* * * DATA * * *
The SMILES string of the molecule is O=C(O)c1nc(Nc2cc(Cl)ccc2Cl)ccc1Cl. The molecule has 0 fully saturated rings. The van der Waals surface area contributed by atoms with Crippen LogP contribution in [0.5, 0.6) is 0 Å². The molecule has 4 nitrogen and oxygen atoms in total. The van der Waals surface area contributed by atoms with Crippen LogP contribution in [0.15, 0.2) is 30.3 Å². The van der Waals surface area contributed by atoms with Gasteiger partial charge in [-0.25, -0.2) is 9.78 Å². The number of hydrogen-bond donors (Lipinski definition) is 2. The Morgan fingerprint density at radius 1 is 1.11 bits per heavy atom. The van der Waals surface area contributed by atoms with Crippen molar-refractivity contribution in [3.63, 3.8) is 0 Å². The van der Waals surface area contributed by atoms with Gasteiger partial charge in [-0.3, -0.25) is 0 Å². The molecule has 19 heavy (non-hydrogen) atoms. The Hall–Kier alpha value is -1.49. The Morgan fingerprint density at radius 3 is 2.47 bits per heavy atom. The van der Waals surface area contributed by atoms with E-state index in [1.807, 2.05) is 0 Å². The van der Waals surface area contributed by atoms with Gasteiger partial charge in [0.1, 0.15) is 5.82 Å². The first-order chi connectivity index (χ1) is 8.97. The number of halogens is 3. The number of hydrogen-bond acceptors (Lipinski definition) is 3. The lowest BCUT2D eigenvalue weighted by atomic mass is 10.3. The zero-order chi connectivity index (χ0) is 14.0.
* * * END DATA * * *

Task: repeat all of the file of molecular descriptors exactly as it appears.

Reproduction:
The SMILES string of the molecule is O=C(O)c1nc(Nc2cc(Cl)ccc2Cl)ccc1Cl. The molecule has 0 fully saturated rings. The van der Waals surface area contributed by atoms with Crippen LogP contribution in [0.5, 0.6) is 0 Å². The molecule has 4 nitrogen and oxygen atoms in total. The van der Waals surface area contributed by atoms with Crippen LogP contribution in [0.15, 0.2) is 30.3 Å². The van der Waals surface area contributed by atoms with Gasteiger partial charge in [-0.25, -0.2) is 9.78 Å². The number of hydrogen-bond donors (Lipinski definition) is 2. The Morgan fingerprint density at radius 1 is 1.11 bits per heavy atom. The van der Waals surface area contributed by atoms with Crippen molar-refractivity contribution in [3.63, 3.8) is 0 Å². The van der Waals surface area contributed by atoms with Gasteiger partial charge in [-0.3, -0.25) is 0 Å². The molecule has 19 heavy (non-hydrogen) atoms. The Hall–Kier alpha value is -1.49. The Morgan fingerprint density at radius 3 is 2.47 bits per heavy atom. The van der Waals surface area contributed by atoms with E-state index in [1.807, 2.05) is 0 Å². The van der Waals surface area contributed by atoms with Gasteiger partial charge in [0.1, 0.15) is 5.82 Å². The first-order chi connectivity index (χ1) is 8.97. The number of halogens is 3. The number of hydrogen-bond acceptors (Lipinski definition) is 3. The lowest BCUT2D eigenvalue weighted by atomic mass is 10.3. The zero-order chi connectivity index (χ0) is 14.0.